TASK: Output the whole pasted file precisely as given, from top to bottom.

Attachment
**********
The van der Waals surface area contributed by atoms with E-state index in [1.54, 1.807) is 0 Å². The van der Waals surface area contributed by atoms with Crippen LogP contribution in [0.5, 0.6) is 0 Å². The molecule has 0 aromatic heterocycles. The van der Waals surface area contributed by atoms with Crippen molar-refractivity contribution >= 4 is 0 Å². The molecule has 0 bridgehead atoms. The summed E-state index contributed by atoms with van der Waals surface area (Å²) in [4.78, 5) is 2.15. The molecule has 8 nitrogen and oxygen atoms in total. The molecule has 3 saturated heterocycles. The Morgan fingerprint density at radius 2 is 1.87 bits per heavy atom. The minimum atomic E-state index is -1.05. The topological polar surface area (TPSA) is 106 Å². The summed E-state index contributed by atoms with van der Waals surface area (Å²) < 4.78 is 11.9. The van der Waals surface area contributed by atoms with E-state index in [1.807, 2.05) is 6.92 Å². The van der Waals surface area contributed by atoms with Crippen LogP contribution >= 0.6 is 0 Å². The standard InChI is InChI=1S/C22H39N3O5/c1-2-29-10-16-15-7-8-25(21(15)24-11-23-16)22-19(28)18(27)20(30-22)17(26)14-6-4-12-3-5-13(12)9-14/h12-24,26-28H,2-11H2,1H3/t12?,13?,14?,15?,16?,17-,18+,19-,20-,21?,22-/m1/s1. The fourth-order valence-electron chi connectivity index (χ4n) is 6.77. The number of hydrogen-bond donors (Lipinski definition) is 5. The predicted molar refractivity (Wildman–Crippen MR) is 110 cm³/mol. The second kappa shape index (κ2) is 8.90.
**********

The van der Waals surface area contributed by atoms with E-state index in [1.54, 1.807) is 0 Å². The van der Waals surface area contributed by atoms with Crippen LogP contribution in [0.5, 0.6) is 0 Å². The molecule has 0 aromatic heterocycles. The van der Waals surface area contributed by atoms with Crippen molar-refractivity contribution >= 4 is 0 Å². The molecule has 0 bridgehead atoms. The summed E-state index contributed by atoms with van der Waals surface area (Å²) in [4.78, 5) is 2.15. The molecule has 8 nitrogen and oxygen atoms in total. The molecule has 3 saturated heterocycles. The Morgan fingerprint density at radius 2 is 1.87 bits per heavy atom. The minimum atomic E-state index is -1.05. The topological polar surface area (TPSA) is 106 Å². The summed E-state index contributed by atoms with van der Waals surface area (Å²) < 4.78 is 11.9. The van der Waals surface area contributed by atoms with E-state index in [1.807, 2.05) is 6.92 Å². The van der Waals surface area contributed by atoms with Crippen LogP contribution >= 0.6 is 0 Å². The standard InChI is InChI=1S/C22H39N3O5/c1-2-29-10-16-15-7-8-25(21(15)24-11-23-16)22-19(28)18(27)20(30-22)17(26)14-6-4-12-3-5-13(12)9-14/h12-24,26-28H,2-11H2,1H3/t12?,13?,14?,15?,16?,17-,18+,19-,20-,21?,22-/m1/s1. The fourth-order valence-electron chi connectivity index (χ4n) is 6.77. The number of hydrogen-bond donors (Lipinski definition) is 5. The predicted molar refractivity (Wildman–Crippen MR) is 110 cm³/mol. The second kappa shape index (κ2) is 8.90.